Since the cup product is graded anti-commutative, it follows that for any $v,w\in H^1(S;\mathbb{Q})$, that $f^\ast(v)\cup f^\ast(w) = 0 \in H^2(T)$.

Now, picking $v$ and $w$ so that $v\cup w$ generates $H^2(S;\mathbb{Q})$, we see that $f^\ast:H^2(S;\mathbb{Q})\rightarrow H^2(T;\mathbb{Q})$ must be the $0$ map on $H^2$. Thus, $f$ has degree $0$.

• Doesn't something of the type work for mappings $S_1\to S_2$ with genus of $S_1$ strictly smaller than genus of $S_2$? – Jesus RS Apr 15 '15 at 13:59
• @JesusRS: I suspect so, but don't immediately see how to make Mike's answer in the MSE link work in this case. – Jason DeVito Apr 15 '15 at 14:55
• It is worth remarking (surely the owner of the question was aware) that for the standard $m$-sheeted coverings $h_d:S_k\to S_g$ with $k=m(g-1)+1$ for $g\ge2$, we have $\frac{2-2k}{2-2g}=d=$ degree$(h)$. Exactly the bound. – Jesus RS Apr 15 '15 at 17:43

Jason DeVito's answer dealt with the case where $S_1 = S^1\times S^1$ and Jesus RS's answer dealt with the case where $S_2 = S^1\times S^1$. You said that neither surface is $S^2$, so this answer addresses the remaining case: $S_1 = \Sigma_g$ and $S_2 = \Sigma_h$ with $g, h \geq 2$.

The Gromov norm $\|\cdot\|$, also known as simplicial volume, is a useful tool for tackling questions about degree due to the following fact:

Let $M$ and $N$ be closed, oriented manifolds of the same dimension and $f : M \to N$ a continuous map. Then $|\deg f|\|N\| \leq \|M\|$.

The Gromov norm of $\Sigma_g$, for $g \geq 2$, is $\|\Sigma_g\| = 4g - 4$ (see this answer). So for any $f : \Sigma_g \to \Sigma_h$ with $g, h \geq 2$, we have $|\deg f|(4h - 4) \leq (4g - 4)$ and therefore

$$|\deg f| \leq \left\lfloor\frac{g-1}{h-1}\right\rfloor = \left\lfloor\frac{2 - 2g}{2 - 2h}\right\rfloor = \left\lfloor\frac{\chi(\Sigma_g)}{\chi(\Sigma_h)}\right\rfloor =: L.$$

In particular, if $g < h$, then $f$ has degree zero which agrees with Mike Miller's answer.

This upper bound is actually achieved, i.e. there is a map $f : \Sigma_g \to \Sigma_h$ of degree $L$. This can be seen by combining the following two facts:

• If $a \geq b$, then there is a degree one map $\Sigma_a \to \Sigma_b$ (write $\Sigma_a = \Sigma_b\#\Sigma_{a-b}$ then crush $\Sigma_{a-b}$ to a point).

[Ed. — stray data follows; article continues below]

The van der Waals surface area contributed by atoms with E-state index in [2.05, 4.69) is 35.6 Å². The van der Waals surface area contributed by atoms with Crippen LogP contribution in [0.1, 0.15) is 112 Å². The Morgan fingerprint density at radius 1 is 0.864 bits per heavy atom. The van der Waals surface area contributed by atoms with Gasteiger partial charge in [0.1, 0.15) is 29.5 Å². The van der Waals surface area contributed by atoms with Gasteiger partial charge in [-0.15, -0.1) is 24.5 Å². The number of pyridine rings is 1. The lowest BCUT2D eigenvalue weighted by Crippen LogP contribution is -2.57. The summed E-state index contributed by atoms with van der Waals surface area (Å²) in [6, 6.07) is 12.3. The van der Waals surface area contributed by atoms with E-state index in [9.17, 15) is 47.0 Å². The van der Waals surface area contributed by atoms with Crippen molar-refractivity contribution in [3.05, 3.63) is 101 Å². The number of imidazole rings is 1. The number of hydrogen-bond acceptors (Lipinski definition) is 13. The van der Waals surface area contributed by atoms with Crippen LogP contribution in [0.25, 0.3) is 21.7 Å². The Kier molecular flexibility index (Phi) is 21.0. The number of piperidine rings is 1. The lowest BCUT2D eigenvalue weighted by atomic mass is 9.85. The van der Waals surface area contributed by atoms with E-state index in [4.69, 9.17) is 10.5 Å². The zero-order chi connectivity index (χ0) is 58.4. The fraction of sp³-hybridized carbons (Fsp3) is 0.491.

• There is a $k$-sheeted covering map $\Sigma_a \to \Sigma_b$ if and only if $\chi(\Sigma_a) = k\chi(\Sigma_b)$, i.e. $a = k(b - 1) + 1$ (see Example $1.41$ of Hatcher's Algebraic Topology).

As $L(h-1) + 1 \leq g$, there is a degree one map $\Sigma_g \to \Sigma_{L(h-1)+1}$ by the first point. By the second point, there is an $L$-sheeted covering map $\Sigma_{L(h-1)+1} \to \Sigma_h$. The composition of these two gives a map $\Sigma_g \to \Sigma_h$ of degree $L$.

In conclusion, you are correct.

If $g < h$, maps $M_g \to M_h$ necessarily have degree zero.

Suppose we had a map $f: M_g \to M_h$ with nonzero degree $d$. Let $K = \text{Im}(f_*: \pi_1(M_g) \to \pi_1(M_h))$, and lift $f$ to $\tilde f: M_g \to M_K$, the surface corresponding to the covering $p: M_K \to M_h$ with $p_*(\pi_1(M_K)) = K$. $M_K$ must be compact, lest the map on top homology factor through $H_2(M_K) = 0$ and force $d=0$; and so we have a surjection $\pi_1(M_g) \to \pi_1(M_K)$. By an Euler characteristic argument the genus of $M_K$ is greater than the genus of $M_h$; call it $g'$. $\pi_1(M_g)$ is generated by $2g$ elements, so such a surjection would generate $H_1(M_K) = \Bbb Z^{2g'}$ with $2g$ elements. But this is impossible. So $f$ must have had degree zero all along.

Jason DeVito sent me an alternative cohomological argument: a map $f: M_g \to M_h$ induces a map $f^*: H^1(M_h) \to H^1(M_g)$; because of the ranks involved, this has some $x$ in the kernel. Poincare duality (or knowing the cohomology ring) gives you some $y$ such that $x \smile y$ is nonzero in $H^2(M_h)$; then $f^*(x \smile y) = f^*(x) \smile f^*(y) = 0$, so the map must have degree zero.